Tuesday, April 9, 2013

Early Video Game Tournaments And Players

Two questions for today:

1) What was the first arcade video game tournament - or at least the first national one?

2) Can you name the player who may have been the first arcade video game player to gain national attention? I'm not talking about an AP or UPI story that got picked up by local papers across the country. This guy was featured in a truly national medium.

As for question 1. I actually don't know the answer and no one else seems to either.
According to Walter Day, the first video game tournament ever was the Intergalactic Spacewar Olympics, which took place in Stanford University's Artificial Intelligence Lab on October 17, 1972. This was a computer game tournament, however, not an arcade game tournament.

Given the popularity of foosball and pool (and later Air Hockey) tournaments around the time Pong came out, it seems likely that there were arcade video game tournaments in 1973 but I haven't found a documented one.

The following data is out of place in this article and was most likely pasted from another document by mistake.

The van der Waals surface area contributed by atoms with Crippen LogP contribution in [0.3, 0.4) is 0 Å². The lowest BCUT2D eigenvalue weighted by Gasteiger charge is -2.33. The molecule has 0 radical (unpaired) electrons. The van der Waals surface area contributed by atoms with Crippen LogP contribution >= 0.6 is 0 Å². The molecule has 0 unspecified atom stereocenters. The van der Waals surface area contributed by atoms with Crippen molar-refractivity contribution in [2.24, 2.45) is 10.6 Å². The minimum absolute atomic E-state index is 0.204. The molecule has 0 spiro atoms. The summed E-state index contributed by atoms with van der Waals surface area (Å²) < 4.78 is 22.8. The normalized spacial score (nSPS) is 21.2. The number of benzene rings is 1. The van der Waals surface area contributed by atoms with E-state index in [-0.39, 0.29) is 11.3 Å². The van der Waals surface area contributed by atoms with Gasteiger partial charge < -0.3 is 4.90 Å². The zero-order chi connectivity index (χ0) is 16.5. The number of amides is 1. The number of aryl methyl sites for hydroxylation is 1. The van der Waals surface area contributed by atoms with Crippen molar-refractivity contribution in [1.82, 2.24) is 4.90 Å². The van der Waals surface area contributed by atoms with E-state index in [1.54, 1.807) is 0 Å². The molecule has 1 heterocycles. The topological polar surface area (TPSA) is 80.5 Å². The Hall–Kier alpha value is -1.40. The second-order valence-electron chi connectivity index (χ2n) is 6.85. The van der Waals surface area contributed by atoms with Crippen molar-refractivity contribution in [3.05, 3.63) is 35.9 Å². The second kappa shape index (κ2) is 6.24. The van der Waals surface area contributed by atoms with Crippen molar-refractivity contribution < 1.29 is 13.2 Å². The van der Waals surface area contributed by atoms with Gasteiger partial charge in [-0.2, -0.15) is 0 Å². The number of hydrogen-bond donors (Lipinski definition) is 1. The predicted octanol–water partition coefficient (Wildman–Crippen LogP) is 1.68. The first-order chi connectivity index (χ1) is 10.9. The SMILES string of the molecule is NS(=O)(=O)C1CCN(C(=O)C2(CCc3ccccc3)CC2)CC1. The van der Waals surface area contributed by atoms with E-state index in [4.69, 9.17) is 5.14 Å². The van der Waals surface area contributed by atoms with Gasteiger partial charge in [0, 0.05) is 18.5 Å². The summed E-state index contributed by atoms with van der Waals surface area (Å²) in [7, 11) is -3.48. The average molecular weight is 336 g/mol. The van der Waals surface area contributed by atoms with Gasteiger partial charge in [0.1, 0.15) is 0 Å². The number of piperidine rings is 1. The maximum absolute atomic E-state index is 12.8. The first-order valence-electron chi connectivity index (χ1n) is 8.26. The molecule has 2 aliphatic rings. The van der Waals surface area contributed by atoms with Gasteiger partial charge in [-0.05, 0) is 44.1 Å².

Here's one I did find, from the December, 1974 issue of Vending Times:

Could this be the very first arcade video game tournament? Probably not, but it might well be the first national one. It's actually not 100% clear from the article that this was an arcade, rather than a home game tournament but given that Sega sponsored it and it was reported in Vending Times, it seems likely that it was.

International Coin Olympics

Another early attempt started in 1976. Millie McCarthy, president of the New York State Coin Machine Association had long wanted to create an International Coin Olympics that would include video games, pinball, foosball, and pool. On January 10, 1976 it seemed her dream was on the way to reality when a group of operators met in Atlanta to form the Games Tournament Board (though it seemed to concentrate mostly on pinball) . In 1978 McCarthy began to organize the first International Coin Olympics. Qualifying tournaments were to be held starting in November, continuing over an 18 month period with finals in New Orleans in February of 1980. A prize fund of $135,000 was announced, promotional kits, seminars, and films were created and the event was even announced in trade magazines, but it never came to be. The event was cancelled when pinball manufacturers started staging national tournaments of their own.

Scores Winter Pinball Olympics